Generic 17th – 18th Century Fortress

Three decades ago WR had a scenario involving a 17th-18th Century fortress on the tabletop. Looking about the slim terrain offerings back then, it quickly became apparent that WR would have to build the fortress from scratch. Build a simple fortress outline, small and compact but have the look and feel of a 17th-18th Century fortress plus be able to store the finished project. The project must allow placement of miniatures on the walls (with their basing), be compact in size (approximately 2 feet square), and be adaptable for different basic configurations, town layouts, and entrance gate locations. A tall order of construction and gaming priorities for the wood worker rabbit.

WR Vauban fortress under construction. Basic wood walls done many years ago. Recently found some scaled brickwork textured paper (from Greece) to complete the decade old project.

WR Vauban fortress under construction. Basic wood walls done many years ago. Recently found some scaled brickwork textured paper (from Greece) to complete the decades old project.

Looking at the WR library collection on european fortresses (pre-internet days back then), old photographs taken from european fortress visits in his youth, WR sketched out a basic design on paper from old notes written while in Costa Rica. WR even placed miniatures on the flat drawn walls, thought about the length of the curtain walls, ability to place fortress cannon, tabletop march the actual 28mm miniatures about within the fortress wall perimeter and position miniatures firing over the ramparts… basic gamer stuff. WR quickly determined that the glacis outside the fortress would have to wait for now.

So, first stop was a cheap and local material source to complete the underlying wall structure. Easy step after a brief thought… just took a walk around the local Lowe’s or Home Depot or similar DIY store wood molding department. The same stuff everybody uses for cabinets, wall boards, ceiling trim, door trim etc. After pawing thought the shapes and sizes, three styles or molding shapes together formed the walls. WR bought 16′ lengths for the walls, assuming and making allowance for manufacturing (angle cutting) mistakes. Additional wood materials are balsa or basswood sheeting (1/8 and 1/4 inch thick) and various wood strips for the fortress gate construction. Wood glue, some basic undercoat paint, hobby tools,, sanding paper (various grits) or Dremel tool for sanding the wall joints.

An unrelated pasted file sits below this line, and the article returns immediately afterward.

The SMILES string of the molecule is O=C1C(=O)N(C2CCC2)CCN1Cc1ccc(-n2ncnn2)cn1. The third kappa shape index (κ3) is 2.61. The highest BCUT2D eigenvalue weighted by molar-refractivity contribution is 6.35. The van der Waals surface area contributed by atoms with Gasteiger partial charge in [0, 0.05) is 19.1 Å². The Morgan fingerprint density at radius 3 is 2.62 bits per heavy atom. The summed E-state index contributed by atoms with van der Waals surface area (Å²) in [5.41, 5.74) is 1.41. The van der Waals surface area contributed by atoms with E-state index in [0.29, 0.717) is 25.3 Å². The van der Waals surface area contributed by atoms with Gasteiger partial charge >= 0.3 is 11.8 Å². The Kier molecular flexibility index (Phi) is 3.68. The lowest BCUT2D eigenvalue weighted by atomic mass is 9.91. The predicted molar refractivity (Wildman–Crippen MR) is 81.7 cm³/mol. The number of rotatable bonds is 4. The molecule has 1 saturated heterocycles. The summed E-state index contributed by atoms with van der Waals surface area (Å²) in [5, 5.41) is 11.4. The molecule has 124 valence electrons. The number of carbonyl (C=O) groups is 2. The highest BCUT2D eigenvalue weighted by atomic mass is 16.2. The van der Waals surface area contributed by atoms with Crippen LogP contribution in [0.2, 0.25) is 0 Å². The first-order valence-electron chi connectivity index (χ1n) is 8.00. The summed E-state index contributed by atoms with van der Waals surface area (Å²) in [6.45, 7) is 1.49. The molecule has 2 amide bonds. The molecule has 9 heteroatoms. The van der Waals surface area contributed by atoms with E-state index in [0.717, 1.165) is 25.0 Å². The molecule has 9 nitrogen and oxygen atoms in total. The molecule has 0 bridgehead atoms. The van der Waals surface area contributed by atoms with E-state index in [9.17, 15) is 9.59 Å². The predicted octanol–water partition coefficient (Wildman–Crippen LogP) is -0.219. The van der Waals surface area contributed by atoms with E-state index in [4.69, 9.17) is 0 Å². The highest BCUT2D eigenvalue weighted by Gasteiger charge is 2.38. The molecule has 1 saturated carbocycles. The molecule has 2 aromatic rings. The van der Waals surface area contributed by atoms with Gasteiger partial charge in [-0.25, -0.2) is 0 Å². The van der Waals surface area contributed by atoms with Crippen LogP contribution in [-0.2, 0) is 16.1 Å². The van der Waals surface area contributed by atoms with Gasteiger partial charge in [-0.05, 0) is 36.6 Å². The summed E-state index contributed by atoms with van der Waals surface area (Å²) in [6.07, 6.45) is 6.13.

With material on hand, the next step was draw the fortress outline on the half-inch plywood under-base. Simply sketch the curtain wall outline and length, the bastion shapes, and other design notes for construction. I kept a small scrap piece of wall wood molding styles handy for wall dimension calculations. WR should note the bastions in the end all came out slightly different in size and shape, adding character to the finished fortress but Sebastien le Prestre de Vauban would have fired his junior engineer for shoddy bastion work.

Cut out the wood molding material to shape and length then wood glue the fortress together. This took several evenings since the horizontal levels required some pin work to hold in place while the glue dried.

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Cutaway of the fortress curtain wall showing the three molding wood strips and basic dimensions. Fortress is mounted on a plywood sheet for rigidness and easy transport.

Close view and molding angles to complete the bastion "entrance". Finished bastion will have entrance across the opening.

Close view and molding cut angles to complete the bastion “entrance”. Finished bastion will have entrance across the opening. Note the flat surface glued joint lines for the curtain wall esplanade. Bastion upper esplanade surface is cut balsa or basswood cut to shape of bastion.

Basic outline of the fortress "half" without ravilins.

Basic outline of the fortress “half” without ravelins. Twelve inch ruler for measurement. WR made the fortress in two halves for easy storage in a file cabinet drawer.

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The ravelins. WR made four ravelins to place before the exposed fortress curtain wall and cover the fortress gates. Same materials from making the curtain wall but sheet balsa or basswood for ravelins esplanade surface.

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Nebelwerfer smoke trail markers